We next evaluated the ability of ING1 to regulate migratory and invasive behavior of the MDA-MB231 triple negative breast cancer cell line. Ectopic expression of ING1 did not appear to block growth or induce cell death in MDA-MB231 cells as reported previously for INGs in other cell types [8, 9] (Fig 3A). Consistent with this, and with ING1 inhibiting migratory behavior, initial scratch tests suggested that expression of ING1 by infection with adenovirus inhibited the ability of MDA-MB231 cells to migrate to fill in wounds in cell monolayers (supplementary Fig 2). We then checked the migratory properties of these cells upon ING1 overexpression and knockdown using a transwell migration assay. ING1 inhibited migration to the lower chamber by ~3.5 fold (Fig 3B) whereas ING1 knockdown increased the number of migratory cells by 1.3 fold, compared to controls. These reciprocal results corroborate results from the scratch tests and are consistent with ING1 negatively regulating cell migration.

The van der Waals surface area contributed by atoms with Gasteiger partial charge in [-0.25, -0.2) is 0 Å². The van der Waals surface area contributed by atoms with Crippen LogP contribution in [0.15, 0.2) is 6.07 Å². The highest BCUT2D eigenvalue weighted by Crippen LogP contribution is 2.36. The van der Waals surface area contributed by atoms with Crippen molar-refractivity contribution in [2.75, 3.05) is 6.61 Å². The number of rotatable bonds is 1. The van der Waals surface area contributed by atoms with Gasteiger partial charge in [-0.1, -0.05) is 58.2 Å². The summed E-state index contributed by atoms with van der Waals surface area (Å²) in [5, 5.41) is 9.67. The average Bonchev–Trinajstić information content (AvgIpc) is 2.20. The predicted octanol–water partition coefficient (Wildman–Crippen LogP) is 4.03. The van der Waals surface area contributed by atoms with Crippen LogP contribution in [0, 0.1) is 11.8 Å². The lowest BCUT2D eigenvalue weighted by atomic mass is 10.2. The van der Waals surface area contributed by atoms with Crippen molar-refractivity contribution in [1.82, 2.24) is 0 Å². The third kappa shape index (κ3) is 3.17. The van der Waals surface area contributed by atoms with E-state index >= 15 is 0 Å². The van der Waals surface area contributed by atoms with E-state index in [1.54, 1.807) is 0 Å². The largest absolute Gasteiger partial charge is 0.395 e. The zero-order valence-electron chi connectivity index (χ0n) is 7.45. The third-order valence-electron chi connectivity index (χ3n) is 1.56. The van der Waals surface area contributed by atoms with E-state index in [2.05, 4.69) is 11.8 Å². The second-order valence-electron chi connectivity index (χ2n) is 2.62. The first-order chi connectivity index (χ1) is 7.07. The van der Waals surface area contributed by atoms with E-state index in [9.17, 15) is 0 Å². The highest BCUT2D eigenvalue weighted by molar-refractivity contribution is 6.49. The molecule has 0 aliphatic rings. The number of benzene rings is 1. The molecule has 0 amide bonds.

Figure 3: ING1 protein levels regulate migration and invasion of MDA-MB231 cells in vitro. (A) Change in number/survival of MDA-MB231 cells upon infection with adenovirus expressing GFP or GFP + ING1 determined by cell count (top) and MTT assay (bottom). (B) Representative images and quantification from transwell migration assays (n=3) and (C) matrigel invasion assays upon ING1 overexpression or knockdown in MDA-MB231 cells (n=3; *p<0.05, ***p<0.001).
Metastatic cancer cells actively penetrate the basement membrane to migrate and form tumors at distant sites. Given the link between low ING1 levels and lymph node involvement, we asked if ING1 could play a role in breast cancer cell invasion. As shown in Fig 3C, ING1 overexpression reduced the ability of MDA-MB231 cells to invade through the matrigel membrane. Similarly, ING1 knockdown had a reciprocal effect as cells with reduced levels of ING1 showed increased invasive capacity compared to control cells. Similar results were obtained when ING1 levels were modulated in normal mesenchymal human foreskin fibroblasts (HS68) as ING1 also regulated the invasive capacity of these cells in vitro (supplementary Fig 3).
Mechanism of metastasis inhibition by ING1